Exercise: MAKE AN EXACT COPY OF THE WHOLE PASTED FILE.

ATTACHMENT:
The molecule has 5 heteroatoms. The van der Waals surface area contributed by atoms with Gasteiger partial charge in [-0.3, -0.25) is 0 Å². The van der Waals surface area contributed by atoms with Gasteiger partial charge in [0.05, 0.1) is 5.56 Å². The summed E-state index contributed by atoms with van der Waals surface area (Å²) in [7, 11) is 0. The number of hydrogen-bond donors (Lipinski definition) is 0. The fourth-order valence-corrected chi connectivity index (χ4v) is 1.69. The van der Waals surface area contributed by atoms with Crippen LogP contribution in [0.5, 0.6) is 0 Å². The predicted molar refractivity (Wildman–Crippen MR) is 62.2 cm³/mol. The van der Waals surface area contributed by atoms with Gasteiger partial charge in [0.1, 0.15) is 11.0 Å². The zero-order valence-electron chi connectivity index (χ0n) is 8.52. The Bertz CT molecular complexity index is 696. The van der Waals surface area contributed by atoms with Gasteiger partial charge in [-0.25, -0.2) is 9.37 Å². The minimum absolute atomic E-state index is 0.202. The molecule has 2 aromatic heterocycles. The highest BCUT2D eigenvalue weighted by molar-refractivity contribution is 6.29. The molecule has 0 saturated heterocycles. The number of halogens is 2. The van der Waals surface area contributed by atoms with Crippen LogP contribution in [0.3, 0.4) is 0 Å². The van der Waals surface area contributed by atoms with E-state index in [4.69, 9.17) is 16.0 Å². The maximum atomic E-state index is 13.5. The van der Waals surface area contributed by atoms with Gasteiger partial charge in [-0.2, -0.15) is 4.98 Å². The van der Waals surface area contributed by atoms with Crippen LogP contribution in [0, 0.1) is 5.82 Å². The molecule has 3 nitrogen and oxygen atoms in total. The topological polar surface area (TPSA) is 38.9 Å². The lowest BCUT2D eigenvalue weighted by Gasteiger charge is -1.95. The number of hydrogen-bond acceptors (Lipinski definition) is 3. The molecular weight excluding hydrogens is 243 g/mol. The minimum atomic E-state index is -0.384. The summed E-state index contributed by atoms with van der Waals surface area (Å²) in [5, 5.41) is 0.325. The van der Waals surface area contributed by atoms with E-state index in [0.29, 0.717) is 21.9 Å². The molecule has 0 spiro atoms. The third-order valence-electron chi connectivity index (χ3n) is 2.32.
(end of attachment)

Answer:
The molecule has 5 heteroatoms. The van der Waals surface area contributed by atoms with Gasteiger partial charge in [-0.3, -0.25) is 0 Å². The van der Waals surface area contributed by atoms with Gasteiger partial charge in [0.05, 0.1) is 5.56 Å². The summed E-state index contributed by atoms with van der Waals surface area (Å²) in [7, 11) is 0. The number of hydrogen-bond donors (Lipinski definition) is 0. The fourth-order valence-corrected chi connectivity index (χ4v) is 1.69. The van der Waals surface area contributed by atoms with Crippen LogP contribution in [0.5, 0.6) is 0 Å². The predicted molar refractivity (Wildman–Crippen MR) is 62.2 cm³/mol. The van der Waals surface area contributed by atoms with Gasteiger partial charge in [0.1, 0.15) is 11.0 Å². The zero-order valence-electron chi connectivity index (χ0n) is 8.52. The Bertz CT molecular complexity index is 696. The van der Waals surface area contributed by atoms with Gasteiger partial charge in [-0.25, -0.2) is 9.37 Å². The minimum absolute atomic E-state index is 0.202. The molecule has 2 aromatic heterocycles. The highest BCUT2D eigenvalue weighted by molar-refractivity contribution is 6.29. The molecule has 0 saturated heterocycles. The number of halogens is 2. The van der Waals surface area contributed by atoms with Crippen LogP contribution in [0.3, 0.4) is 0 Å². The van der Waals surface area contributed by atoms with E-state index in [4.69, 9.17) is 16.0 Å². The maximum atomic E-state index is 13.5. The van der Waals surface area contributed by atoms with Gasteiger partial charge in [-0.2, -0.15) is 4.98 Å². The van der Waals surface area contributed by atoms with Crippen LogP contribution in [0, 0.1) is 5.82 Å². The molecule has 3 nitrogen and oxygen atoms in total. The topological polar surface area (TPSA) is 38.9 Å². The lowest BCUT2D eigenvalue weighted by Gasteiger charge is -1.95. The number of hydrogen-bond acceptors (Lipinski definition) is 3. The molecular weight excluding hydrogens is 243 g/mol. The minimum atomic E-state index is -0.384. The summed E-state index contributed by atoms with van der Waals surface area (Å²) in [5, 5.41) is 0.325. The van der Waals surface area contributed by atoms with E-state index in [0.29, 0.717) is 21.9 Å². The molecule has 0 spiro atoms. The third-order valence-electron chi connectivity index (χ3n) is 2.32.